A quick look at today’s news underscores the importance of operational resilience to any business in terms of keeping colleagues, clients and thus revenue in good working order.
At this time, it looks like we should be bracing for a significant outbreak of the coronavirus. At quarter (and financial year) end, the amount of potential downtime this could cause an organisation would have a serious impact on revenue flows and client service. And the duration of any impact will be compounded by public transport disruption, closures of schools and nurseries, and caring for family members.
Here are some of the practical implications of pandemic planning that r10 is considering:
Sick colleagues mean fewer people available to service clients and process work. Are your staff sufficiently cross-trained to support each other? Do your internal systems access restrictions and compliance rules prohibit flex across teams? With contractual deadlines or court dates to comply with, can your business respond rapidly and easily prioritise the most important work? Looking at what has happened in other parts of the world, it’s possible specific geographies or cities are shut down, so can you transfer work across locations to keep your operational wheels turning? Your clients and market colleagues may also be affected – this could reduce your incoming work volumes, but it will also reduce throughput and increase turnaround times.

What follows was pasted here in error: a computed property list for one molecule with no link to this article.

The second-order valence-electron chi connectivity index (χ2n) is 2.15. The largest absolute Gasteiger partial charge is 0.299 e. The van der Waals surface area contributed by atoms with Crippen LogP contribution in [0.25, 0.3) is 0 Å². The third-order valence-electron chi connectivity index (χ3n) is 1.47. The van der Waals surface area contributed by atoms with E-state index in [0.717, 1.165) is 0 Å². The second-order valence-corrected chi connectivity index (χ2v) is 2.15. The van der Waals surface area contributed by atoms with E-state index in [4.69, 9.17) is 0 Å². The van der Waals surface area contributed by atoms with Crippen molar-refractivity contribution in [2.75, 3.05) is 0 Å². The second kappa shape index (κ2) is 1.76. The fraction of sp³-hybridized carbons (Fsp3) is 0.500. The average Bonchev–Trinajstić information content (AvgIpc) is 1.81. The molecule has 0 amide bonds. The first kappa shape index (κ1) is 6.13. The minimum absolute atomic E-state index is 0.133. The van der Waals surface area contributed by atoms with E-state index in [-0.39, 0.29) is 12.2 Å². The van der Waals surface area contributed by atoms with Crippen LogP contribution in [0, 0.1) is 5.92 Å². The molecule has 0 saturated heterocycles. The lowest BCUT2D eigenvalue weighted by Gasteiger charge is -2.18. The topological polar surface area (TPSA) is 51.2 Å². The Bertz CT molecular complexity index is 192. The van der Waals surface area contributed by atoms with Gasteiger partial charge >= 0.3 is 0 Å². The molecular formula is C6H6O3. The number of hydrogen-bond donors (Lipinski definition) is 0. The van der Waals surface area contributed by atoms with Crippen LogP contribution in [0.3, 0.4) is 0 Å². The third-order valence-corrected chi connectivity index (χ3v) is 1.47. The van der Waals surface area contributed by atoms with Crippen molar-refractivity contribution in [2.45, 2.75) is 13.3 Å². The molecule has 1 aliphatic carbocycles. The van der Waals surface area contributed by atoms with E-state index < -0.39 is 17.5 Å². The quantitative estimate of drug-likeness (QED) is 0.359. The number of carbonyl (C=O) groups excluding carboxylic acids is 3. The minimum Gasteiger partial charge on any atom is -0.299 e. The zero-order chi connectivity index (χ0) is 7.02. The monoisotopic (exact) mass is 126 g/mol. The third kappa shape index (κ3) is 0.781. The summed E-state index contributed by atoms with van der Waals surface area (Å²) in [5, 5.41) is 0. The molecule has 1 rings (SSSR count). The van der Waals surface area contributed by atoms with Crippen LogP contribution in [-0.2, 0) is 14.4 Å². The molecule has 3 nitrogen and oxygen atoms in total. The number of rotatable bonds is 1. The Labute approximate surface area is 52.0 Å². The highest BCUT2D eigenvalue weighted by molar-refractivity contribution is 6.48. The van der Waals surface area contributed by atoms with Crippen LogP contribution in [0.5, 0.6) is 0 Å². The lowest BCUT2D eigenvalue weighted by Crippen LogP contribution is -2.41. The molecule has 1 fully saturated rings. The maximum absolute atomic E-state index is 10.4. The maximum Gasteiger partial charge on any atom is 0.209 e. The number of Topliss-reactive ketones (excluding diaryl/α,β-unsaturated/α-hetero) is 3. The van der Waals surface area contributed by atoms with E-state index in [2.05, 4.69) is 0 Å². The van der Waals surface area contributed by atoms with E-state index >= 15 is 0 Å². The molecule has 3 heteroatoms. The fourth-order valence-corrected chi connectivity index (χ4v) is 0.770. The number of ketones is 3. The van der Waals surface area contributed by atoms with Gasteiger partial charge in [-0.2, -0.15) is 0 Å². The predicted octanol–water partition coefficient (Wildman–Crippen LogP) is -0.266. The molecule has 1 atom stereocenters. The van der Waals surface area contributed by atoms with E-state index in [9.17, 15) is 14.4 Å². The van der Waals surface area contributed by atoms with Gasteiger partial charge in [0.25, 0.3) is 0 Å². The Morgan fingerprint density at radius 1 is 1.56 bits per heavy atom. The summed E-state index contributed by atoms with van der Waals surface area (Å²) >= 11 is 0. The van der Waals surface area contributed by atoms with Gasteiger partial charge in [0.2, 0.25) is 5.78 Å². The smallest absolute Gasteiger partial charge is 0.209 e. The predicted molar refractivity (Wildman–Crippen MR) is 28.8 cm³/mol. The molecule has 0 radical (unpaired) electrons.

Of course, healthy colleagues should be able to work remotely, but that relies on optimising remote working tools. If you are not already entirely electronic, do you have work rounds to enable document scanning and email trading? ‘Back office’ support staff often don’t have work mobiles or laptops, and your business systems and filing processes may not cope with remote access. GDPR still applies and sharing client and colleague data to facilitate remote working doesn’t mean all bets are off.
Even if you’ve got all the IT and well-communicated processes in place, your colleagues and clients are likely to be feeling stressed. They may be recovering themselves, be caring for children, partners or relatives or just worried about family and friends. They may feel isolated and they’ll probably also be working their socks off covering for other colleagues so do remember to keep in touch and say thank you.
This could all make for bleak reading, but much can be mitigated by good contingency planning upfront. If your pandemic continuity plan is not yet finalised, r10 can support your organisation to plan ahead by contacting firstname.lastname@example.org.
Author: Helen Dines